Infection Control Today - 04/2001: What's Happening in EnzymaticCleaning?

April 1, 2001

What's Happening in Enzymatic Cleaning?

What's Happening in Enzymatic Cleaning?

By Kelli M. Donley

Frank Bass and Bernard Esquenet never thought barnacles would lay thefoundation for their careers. Ironically, it was marine crustaceans that broughtthese men together to form the first enzymatic cleaning company dedicated to thehealthcare market.

Esquenet, a chemist from France, was developing cleaning solutions for the USNavy. He used these solutions to combat the nagging problem of sea parasites onthe hulls of Navy ships. His solutions cleaned barnacles and other crustaceousmarine residues from submarines and other vessels.

Bass, a successful businessman, became interested in developing high-qualitycleaning products for surgical instruments. As a natural salesman, he talked hisway into hospitals around the country to observe cleaning techniques andoperating room procedures. He realized that standard dishwashing detergents wereinsufficient. He knew that with the right chemistry, he could improve cleansersand change the field.

After being approached by Bass, Esquenet realized that the enzymaticsolutions he had developed to remove barnacles could also clean surgicalinstruments. The enzymes he had once used to eat away at marine organism residuewould soon be eating away at organic contaminants. With Esquenet's chemicalknowledge and Bass's marketing and business acumen, the Ruhof Corporation wasformed.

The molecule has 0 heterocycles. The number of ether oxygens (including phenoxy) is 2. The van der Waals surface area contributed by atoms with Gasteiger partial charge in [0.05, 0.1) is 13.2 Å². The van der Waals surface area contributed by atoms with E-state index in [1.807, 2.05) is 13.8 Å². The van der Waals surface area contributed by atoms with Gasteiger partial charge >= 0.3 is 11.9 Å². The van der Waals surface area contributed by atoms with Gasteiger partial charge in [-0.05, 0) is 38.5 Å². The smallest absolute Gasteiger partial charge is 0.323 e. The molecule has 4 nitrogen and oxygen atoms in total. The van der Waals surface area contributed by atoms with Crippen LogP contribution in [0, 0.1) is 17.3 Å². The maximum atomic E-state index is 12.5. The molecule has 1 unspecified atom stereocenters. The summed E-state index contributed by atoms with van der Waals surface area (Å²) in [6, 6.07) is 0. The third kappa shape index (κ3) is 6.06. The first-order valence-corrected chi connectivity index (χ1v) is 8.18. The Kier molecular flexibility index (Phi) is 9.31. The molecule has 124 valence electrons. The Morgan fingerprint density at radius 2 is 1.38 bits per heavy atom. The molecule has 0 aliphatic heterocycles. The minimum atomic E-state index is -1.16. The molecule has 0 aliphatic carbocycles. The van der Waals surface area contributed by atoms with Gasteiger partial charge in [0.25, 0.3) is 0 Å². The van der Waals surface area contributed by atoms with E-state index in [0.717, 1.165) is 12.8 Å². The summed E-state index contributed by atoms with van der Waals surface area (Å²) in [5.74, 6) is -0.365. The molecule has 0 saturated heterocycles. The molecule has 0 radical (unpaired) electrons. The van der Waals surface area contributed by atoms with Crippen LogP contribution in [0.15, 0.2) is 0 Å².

Ruhof introduced the first enzymatic cleaner (Protozyme) to the healthcareindustry in 1976. Although it represented a cleaning breakthrough, it was metwith skepticism. There was little knowledge or protocol on removing bio-burdenfrom instruments at the time. Also, Protozyme was more expensive than the greensoap detergents used in hospital CS departments. Bass convinced hospitals of thenecessity to reprocess surgical instruments and scopes with enzymatic cleaners.His business motto is that the best products are not always the cheapest andthat hospitals would save money in the long run by using enzymatic cleansers toincrease the longevity of their instruments. This ideology proved successful.Bass began a grassroots campaign, educating healthcare professionals nationwideof this safer, more effective option for cleaner surgical equipment.